The first weekend in June, my girlfriend had a yard sale. Not only can she now park her car in her garage, but she also made $1200.00. You might be tempted to say, not bad for a couple of days’ work. But actually, there was a whole lot more to it than that. Successful yard sales don’t just happen. To maximize your profits, you have to plan ahead and work hard. Here are some things you can do to assure your success.
Choose the right time of year. As soon as the weather is nice enough, have your sale. If you can swing it, late May and early June are optimal times. People still have money to spend in early summer and haven’t yet crowded their schedules with too much to do—summer sports, vacations, home projects, etc.
Choose the right days. My friend made 65% of her sales on Friday. Weekdays especially appeal to two groups of shoppers: Moms who can shop while their children are in school (if you have a sale before school lets out) and professional collectors and dealers. A Friday-Saturday sale is better than a Saturday-Sunday sale to attract these professionals.
Get good advice on pricing. My girlfriend called a local second-hand dealer who came to her home at no charge and suggested prices. He pointed out what was of more/less value and why. She also got advice from people who used to own an antique store. If you’re not sure about the value of something, investigate before you sell, especially works of art or possible antiques.
Publicize widely. Of course, you can put an ad in your local paper, but there are places where you can advertize for free, like Craigslist. Churches, grocery stores, and senior centers often offer free bulletin board space. Be sure your road signs are large and easy-to-read. And don’t forget to take them down after the sale. Outdated signs clutter up the community and frustrate shoppers who are trying to locate sales. State clearly the hours of your sale and whether you will sell to early comers. Even when you do, people will show up early. Know in advance how you will handle this.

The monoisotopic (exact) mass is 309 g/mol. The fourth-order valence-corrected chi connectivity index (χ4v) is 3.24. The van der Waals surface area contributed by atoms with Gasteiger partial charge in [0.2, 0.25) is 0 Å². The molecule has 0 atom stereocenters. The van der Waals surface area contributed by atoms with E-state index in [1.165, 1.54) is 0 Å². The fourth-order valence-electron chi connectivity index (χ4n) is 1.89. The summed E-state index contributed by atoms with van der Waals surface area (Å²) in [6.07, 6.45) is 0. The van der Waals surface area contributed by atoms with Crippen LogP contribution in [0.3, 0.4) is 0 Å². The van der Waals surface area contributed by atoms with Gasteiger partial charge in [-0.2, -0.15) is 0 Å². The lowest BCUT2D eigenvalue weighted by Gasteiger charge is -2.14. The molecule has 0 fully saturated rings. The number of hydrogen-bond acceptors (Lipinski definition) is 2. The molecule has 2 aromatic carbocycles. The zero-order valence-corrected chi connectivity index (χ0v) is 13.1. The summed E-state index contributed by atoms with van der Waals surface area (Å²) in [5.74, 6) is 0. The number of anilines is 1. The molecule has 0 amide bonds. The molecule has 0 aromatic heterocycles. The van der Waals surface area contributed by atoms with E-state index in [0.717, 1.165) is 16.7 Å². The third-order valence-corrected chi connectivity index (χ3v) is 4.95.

Use good pricing strategy. Opinions differ on whether or not to put a price on every item. Pricing everything is time-consuming. Plus, if shoppers feel your prices are too high, they tend to leave. My girlfriend put a price on a few important items and had a price in mind for the rest. She found that shoppers love to negotiate and that an important part of yard sales is the “art of the deal.”
Market your goods like a pro. How you display your goods makes a huge difference. Lay out as much as possible on tables. Put the eye-catching, hot items out front where they will attract shoppers. As people drive by, you want to give them a reason to get out of their cars. Sell with a friendly, out-going attitude; point out good deals and bargains.
Have enough help the day of the sale. You have to watch people or some will rip you off. That’s a sad fact. One person alone can’t keep an eye on everything. Have somebody in charge of the money box at all times. And of course, have on hand at least twice as much change as you think you’ll need.
Arrange for a charity to come pick up the leftovers. This way, joy of joys, you won’t have to haul anything back into your garage.
Cash in your pocket and parking space in your garage—I’d call that a successful sale. Yard sale money isn’t easy money, but you can succeed with some hard work and savvy strategies.
Disclaimer: Articles featured on Oregon Report are the creation, responsibility and opinion of the authoring individual or organization which is featured at the top of every article.